There is more to be said for sitting down on a Saturday night, cracking a bottle of wine, and digging into the annual report of the New York City Department of Sanitation than you might think.
If you are a reasonable person, you’ve probably never done this. And if you are the aforementioned reasonable person, you probably never will.
But if you were such a person who would do such a thing, you would quickly discover that facts about a city’s garbage are more fascinating and bizarre than you could ever have imagined.
I was inspired to spend my Saturday evening doing just this after a day at the Lab with Basurama, a Madrid-based collective that uses creative and artistic means to discuss, reflect upon, and rethink the meaning of waste.
After spending the morning creating flying saucers and instruments out of trash, and an afternoon rifling through the waste bins of the Lower East Side (I’m not joking; see highlights of their wacky and, at times, ridiculous Saturday workshop in the slideshow above), I realized how little I actually knew about New York City’s garbage.
And I found out that there is more to know than I thought.
Did you realize, for instance, that there are more than 25,000 litter baskets in New York City? That the Department of Sanitation (DSNY) responded to 5,747 compost-related e-mails in the fiscal year of 2010? Or that both Wicked’s Green Witch and Miss America 2010, Caressa Cameron, attended the third-anniversary celebration of the litter-fighting, urban-beautifying DSNY initiative Keep New York City Beautiful?
Well, maybe you’re also unaware of the fact that the department wrote 4,151 paychecks to snow laborers this winter, all of whom, the report notes, were “paid in a timely manner.” Or that the average time a visitor spends on the NYCWasteLess website is 9 minutes and 55 seconds.
If you did know these things, it may have been because they distracted you from other, more pertinent pieces of information contained in the report. Pieces of information that deserve a certain amount of attention.
One of these would be the fact that every week the DSNY requires 4,941 trucks to collect the 49,922 tons of curbside waste that New York residents produce at home, as well as 460 E-Z Pack Roll-on/Roll-off containerized trucks—yes, I had to look this up—to collect an additional 8,000 tons.
In case you don’t have a calculator on your iPhone, 57,922 tons per week multiplied by 52 equals more than 3 million tons per year, just in residential waste collected from the city’s 8.2 million inhabitants.
Add to that the 16,000 tons of recyclables—which, Basurama points out, are still waste—collected by close to 2,000 trucks rambling through New York’s streets each week, plus the 62,427 abandoned tires and 3,955 derelict vehicles the department picks up each year.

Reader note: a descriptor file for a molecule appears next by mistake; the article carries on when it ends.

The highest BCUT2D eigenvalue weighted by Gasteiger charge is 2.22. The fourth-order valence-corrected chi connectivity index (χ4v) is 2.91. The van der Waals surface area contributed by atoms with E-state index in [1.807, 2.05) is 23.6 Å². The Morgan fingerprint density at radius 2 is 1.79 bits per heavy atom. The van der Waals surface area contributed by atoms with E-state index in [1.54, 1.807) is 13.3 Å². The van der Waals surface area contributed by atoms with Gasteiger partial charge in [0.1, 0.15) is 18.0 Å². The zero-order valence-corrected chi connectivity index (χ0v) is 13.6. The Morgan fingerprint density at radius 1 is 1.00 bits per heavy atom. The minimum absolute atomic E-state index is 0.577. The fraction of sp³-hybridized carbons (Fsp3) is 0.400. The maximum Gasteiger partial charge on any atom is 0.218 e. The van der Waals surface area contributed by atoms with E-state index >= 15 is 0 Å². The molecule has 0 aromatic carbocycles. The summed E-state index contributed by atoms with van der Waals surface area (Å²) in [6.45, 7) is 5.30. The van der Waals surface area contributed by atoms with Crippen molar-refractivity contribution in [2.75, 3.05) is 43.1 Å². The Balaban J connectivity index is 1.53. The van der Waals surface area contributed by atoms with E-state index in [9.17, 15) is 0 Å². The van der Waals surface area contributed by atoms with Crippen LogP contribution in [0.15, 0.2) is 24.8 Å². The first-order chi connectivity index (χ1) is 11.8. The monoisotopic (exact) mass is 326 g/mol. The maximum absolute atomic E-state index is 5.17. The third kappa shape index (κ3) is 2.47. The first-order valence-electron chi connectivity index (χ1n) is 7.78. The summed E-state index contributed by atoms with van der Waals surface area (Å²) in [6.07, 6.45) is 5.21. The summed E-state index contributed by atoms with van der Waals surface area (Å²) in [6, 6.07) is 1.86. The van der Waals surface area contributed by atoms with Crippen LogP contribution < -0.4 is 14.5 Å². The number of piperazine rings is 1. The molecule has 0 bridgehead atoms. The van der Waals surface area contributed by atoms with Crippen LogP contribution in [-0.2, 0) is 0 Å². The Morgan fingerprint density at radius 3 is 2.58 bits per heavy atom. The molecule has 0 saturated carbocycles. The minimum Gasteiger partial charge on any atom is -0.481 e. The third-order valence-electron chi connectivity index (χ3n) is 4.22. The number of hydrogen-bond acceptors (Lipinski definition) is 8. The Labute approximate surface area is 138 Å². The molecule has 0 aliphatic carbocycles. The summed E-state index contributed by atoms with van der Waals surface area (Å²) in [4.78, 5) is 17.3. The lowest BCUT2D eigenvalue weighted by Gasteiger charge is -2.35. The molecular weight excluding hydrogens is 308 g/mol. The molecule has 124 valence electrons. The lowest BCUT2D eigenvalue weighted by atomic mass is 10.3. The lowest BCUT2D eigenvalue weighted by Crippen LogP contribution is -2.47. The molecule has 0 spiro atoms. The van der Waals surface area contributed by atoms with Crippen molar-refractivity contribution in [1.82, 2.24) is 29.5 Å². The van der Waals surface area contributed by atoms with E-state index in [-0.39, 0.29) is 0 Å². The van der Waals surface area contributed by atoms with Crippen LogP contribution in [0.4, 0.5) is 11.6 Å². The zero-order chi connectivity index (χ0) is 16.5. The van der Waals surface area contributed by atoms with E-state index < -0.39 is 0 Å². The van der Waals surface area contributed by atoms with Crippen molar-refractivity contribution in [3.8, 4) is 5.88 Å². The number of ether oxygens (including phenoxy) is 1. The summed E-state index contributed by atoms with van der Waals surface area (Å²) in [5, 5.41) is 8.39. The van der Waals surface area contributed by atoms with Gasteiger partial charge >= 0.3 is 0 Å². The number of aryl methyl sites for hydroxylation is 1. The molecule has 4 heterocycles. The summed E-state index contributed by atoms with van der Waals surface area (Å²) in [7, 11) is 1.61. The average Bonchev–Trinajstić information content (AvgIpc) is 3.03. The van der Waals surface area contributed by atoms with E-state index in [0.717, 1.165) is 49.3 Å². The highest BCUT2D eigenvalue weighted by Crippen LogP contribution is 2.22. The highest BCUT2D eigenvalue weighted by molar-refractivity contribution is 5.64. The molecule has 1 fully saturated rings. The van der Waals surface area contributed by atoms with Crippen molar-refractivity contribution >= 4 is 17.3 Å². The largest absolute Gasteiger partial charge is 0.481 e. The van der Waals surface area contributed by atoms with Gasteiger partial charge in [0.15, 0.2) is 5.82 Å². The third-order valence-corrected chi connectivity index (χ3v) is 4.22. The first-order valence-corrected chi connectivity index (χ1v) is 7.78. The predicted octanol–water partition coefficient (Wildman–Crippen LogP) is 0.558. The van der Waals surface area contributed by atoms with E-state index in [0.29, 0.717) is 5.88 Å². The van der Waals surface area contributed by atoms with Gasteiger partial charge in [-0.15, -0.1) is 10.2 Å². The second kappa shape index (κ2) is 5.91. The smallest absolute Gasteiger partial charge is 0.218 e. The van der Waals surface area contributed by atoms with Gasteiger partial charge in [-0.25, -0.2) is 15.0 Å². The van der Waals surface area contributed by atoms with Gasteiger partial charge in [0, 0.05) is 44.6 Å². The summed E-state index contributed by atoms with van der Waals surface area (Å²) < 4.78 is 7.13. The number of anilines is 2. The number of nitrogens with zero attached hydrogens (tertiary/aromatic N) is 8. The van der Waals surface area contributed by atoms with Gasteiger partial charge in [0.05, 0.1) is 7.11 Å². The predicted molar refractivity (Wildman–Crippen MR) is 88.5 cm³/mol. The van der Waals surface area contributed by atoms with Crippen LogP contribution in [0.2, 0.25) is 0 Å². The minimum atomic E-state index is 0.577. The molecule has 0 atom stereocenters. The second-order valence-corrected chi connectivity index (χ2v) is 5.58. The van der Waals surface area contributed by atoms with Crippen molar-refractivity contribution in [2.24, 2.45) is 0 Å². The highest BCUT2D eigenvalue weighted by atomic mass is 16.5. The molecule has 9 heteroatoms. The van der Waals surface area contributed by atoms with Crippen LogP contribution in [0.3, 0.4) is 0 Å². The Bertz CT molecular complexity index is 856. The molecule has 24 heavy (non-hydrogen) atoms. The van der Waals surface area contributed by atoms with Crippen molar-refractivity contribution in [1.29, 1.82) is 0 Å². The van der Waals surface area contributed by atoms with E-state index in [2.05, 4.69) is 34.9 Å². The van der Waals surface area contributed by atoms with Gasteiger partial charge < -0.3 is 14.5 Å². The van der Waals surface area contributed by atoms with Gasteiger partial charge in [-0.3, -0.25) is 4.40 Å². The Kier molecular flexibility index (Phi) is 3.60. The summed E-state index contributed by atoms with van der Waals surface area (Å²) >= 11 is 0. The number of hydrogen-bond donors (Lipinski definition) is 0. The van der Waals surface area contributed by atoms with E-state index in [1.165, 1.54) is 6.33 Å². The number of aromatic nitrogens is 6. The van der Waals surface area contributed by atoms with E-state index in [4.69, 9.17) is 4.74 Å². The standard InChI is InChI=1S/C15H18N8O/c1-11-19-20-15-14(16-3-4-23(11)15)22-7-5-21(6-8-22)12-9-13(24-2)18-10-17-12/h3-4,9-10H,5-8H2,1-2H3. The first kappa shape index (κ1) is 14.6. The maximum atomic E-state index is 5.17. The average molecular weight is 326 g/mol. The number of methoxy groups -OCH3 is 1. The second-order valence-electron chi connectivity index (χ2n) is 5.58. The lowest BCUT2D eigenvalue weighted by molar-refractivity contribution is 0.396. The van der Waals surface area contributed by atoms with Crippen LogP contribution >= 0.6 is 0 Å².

And the Christmas trees. Don’t forget the 122,235 Christmas trees the department sent to the chipper in January.
But this part was my favorite—the highlight, if you will, of my Saturday night: “In [fiscal year] 2010, the Department impounded 114 vehicles, and issued 219 violations for the theft of recyclables and recovered 43 tons of recyclable metal and paper.”
Rest assured, fair New Yorkers, knowing that your recyclables are safe from the hands of the criminally insane. The war on recycling crime is on, people.
Of course, all cheekiness aside, the real story behind these numbers is that waste collection in New York City is a massive, and perhaps unnecessarily cumbersome, process. And that the primary reason for this is that there is simply so much waste out there.
Indeed, if there’s anything I learned from an afternoon of pulling food container after food container from the litter bins of the Lower East Side and lining them up on the sidewalk with Basurama, it’s just how much unnecessary garbage New York City has to offer—and how little it would take for me to reduce my own part of it with a few simple tweaks to my day-to-day habits.
After all, in fiscal year 2010 the DSNY Bureau of Waste Prevention, Reuse and Recycling distributed approximately 1.4 million pieces of educational and promotional materials related to recycling, such as recycling-checklist flyers and stickers, bookmarks, coloring and comic books, brochures, and commercial-recycling handbooks, all in an effort to convince us to produce less waste.
And surely those materials had a very valuable message before they got tossed into the garbage with the junk mail.